Nissan Eyes largest market in East Africa with the Kenya vehicle plant

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Nissan Motor Co. Ltd. plans to begin badembling vehicles in Kenya, reinforcing the government's plans to develop a regional center for automatic manufacturing in the Greater East African economy.

The Japanese automaker is the last destination in Kenya after Volkswagen AG, PSA Peugeot and CNH Industrial NV announced plans for badembly lines in the last 18 months. The facilities could reduce the costs of new vehicles to customers in some of the continent's fastest-growing economies, where vehicle ownership per thousand people is about a quarter of the world average.

Outside of South Africa, there is not much automotive manufacturing on the continent due to challenges such as the volume of imported used cars, few vehicle financing options and an irregular road network.

Nissan will initially bademble semi-downed kits, or SKDs, if the government agrees to waive a 25 percent import tax, according to Jim Dando, Africa's director of operations for Nissan.

"We are ready to enter Kenya as an SKD badembler," Dando said by telephone from the South African capital, Pretoria. "We are willing to move fast enough, we want this to happen"

Semi-finished vehicles

Volkswagen, which returned to Kenya last year after an absence of four (19659011) years, is producing its Polo Live model of SKD kits .

Nissan will submit a proposal to the government once market studies and due diligence evaluations are complete, and may have an operational badembly line by the end of 2019 if it receives a green light. The company would work at an established plant, which would cost about $ 20 million, instead of establishing its own facilities, Dando said.

Investing in an existing plant for completely destroyed kits, or CKD, would require as much as $ 100 million, while a new factory would cost twice that amount. Nissan prefers to start with half-finished vehicles, as it increases its market share and skilled labor, Dando said.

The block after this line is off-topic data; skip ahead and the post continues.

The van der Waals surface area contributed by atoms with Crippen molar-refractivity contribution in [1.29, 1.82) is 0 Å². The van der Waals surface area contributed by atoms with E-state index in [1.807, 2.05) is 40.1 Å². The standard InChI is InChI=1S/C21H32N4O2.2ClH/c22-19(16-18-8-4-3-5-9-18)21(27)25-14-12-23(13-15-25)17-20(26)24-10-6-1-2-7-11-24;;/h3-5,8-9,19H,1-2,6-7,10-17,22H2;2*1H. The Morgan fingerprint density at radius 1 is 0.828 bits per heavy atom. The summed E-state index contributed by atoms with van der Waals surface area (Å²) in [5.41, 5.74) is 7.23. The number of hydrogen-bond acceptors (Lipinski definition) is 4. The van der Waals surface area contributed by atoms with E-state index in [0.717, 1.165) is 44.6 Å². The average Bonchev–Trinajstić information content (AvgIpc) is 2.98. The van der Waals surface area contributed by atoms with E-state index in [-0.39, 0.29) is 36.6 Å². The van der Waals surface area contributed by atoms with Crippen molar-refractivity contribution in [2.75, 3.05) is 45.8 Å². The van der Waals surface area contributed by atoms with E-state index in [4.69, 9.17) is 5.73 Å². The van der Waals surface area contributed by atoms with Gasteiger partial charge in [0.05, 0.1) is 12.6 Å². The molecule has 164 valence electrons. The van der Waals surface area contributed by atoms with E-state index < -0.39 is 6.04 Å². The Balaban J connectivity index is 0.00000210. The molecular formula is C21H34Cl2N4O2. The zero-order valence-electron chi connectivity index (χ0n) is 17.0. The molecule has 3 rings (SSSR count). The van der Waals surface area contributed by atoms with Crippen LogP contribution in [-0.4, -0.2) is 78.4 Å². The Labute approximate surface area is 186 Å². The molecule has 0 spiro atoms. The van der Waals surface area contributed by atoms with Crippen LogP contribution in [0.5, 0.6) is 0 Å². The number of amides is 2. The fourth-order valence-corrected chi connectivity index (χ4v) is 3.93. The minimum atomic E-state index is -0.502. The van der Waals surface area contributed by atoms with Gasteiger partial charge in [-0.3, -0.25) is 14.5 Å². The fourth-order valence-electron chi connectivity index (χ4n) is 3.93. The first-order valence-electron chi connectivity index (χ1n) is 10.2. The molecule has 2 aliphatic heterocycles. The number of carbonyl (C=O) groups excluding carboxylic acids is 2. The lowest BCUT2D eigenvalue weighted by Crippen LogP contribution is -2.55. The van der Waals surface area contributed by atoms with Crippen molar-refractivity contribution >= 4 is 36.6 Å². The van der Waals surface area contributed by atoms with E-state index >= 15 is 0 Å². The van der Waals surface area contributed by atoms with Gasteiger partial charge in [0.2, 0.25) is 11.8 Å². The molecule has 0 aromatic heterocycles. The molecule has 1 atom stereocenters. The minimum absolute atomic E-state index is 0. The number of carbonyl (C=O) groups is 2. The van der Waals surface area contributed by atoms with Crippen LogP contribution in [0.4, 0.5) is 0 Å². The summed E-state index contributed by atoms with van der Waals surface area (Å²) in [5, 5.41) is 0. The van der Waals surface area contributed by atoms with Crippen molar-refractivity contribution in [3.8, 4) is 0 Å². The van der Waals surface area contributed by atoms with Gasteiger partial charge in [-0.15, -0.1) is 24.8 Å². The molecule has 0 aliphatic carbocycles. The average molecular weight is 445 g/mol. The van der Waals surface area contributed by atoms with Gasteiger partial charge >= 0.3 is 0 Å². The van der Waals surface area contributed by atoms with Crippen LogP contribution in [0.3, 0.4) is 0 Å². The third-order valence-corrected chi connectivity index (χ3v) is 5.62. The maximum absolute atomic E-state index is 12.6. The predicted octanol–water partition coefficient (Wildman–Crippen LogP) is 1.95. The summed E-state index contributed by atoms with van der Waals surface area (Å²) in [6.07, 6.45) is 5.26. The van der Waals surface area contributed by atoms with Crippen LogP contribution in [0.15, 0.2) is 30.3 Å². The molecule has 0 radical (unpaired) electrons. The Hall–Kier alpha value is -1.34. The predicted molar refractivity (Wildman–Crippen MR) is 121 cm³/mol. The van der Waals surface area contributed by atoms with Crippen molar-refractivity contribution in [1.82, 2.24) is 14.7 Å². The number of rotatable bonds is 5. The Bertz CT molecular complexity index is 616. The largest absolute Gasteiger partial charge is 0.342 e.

Nissan executives are considering processing their vehicles at plants owned by Isuzu East Africa Ltd., Associated Vehicle Assemblers Ltd., owned by Simba Corp. and Kenya Vehicle Manufacturers, a government-owned company, Toyota Tsusho Corp. and Al-Futtaim Group, said Dando.

Once established, the Kenyan facility will feed the East African market, which currently receives imports of light trucks from South Africa with other models from Japan. In addition to its plant in South Africa, Nissan has an badembly line in Nigeria.

One ton trucks

The decision to start badembling 1 ton vehicles is because the new vehicle market in Kenya is dominated by light commercial trucks. Last year, one-ton trucks with a single cab accounted for almost 12 percent of all new purchases in Kenya, according to the Kenyan Automobile Industry Association.

Although there is great potential in the pbadenger vehicle category, the segment is flooded with handheld imports, Dando said. Public transport vehicles in Kenya are colloquially known as Nissan regardless of their brand, since the first imports of private minibuses in the early 1990s were generally used models from Japan.

Nissan also "looks cautiously" at Zimbabwe and Ethiopia as potential countries for local badembly, but has no timetable and has yet to make decisions about those markets. Many African economies have reached a difficult point, making them unattractive as manufacturing bases, Dando said.

"There is not much field in Africa to start an badembly plant," in addition to the ones it already has beyond Kenya today, he said. .

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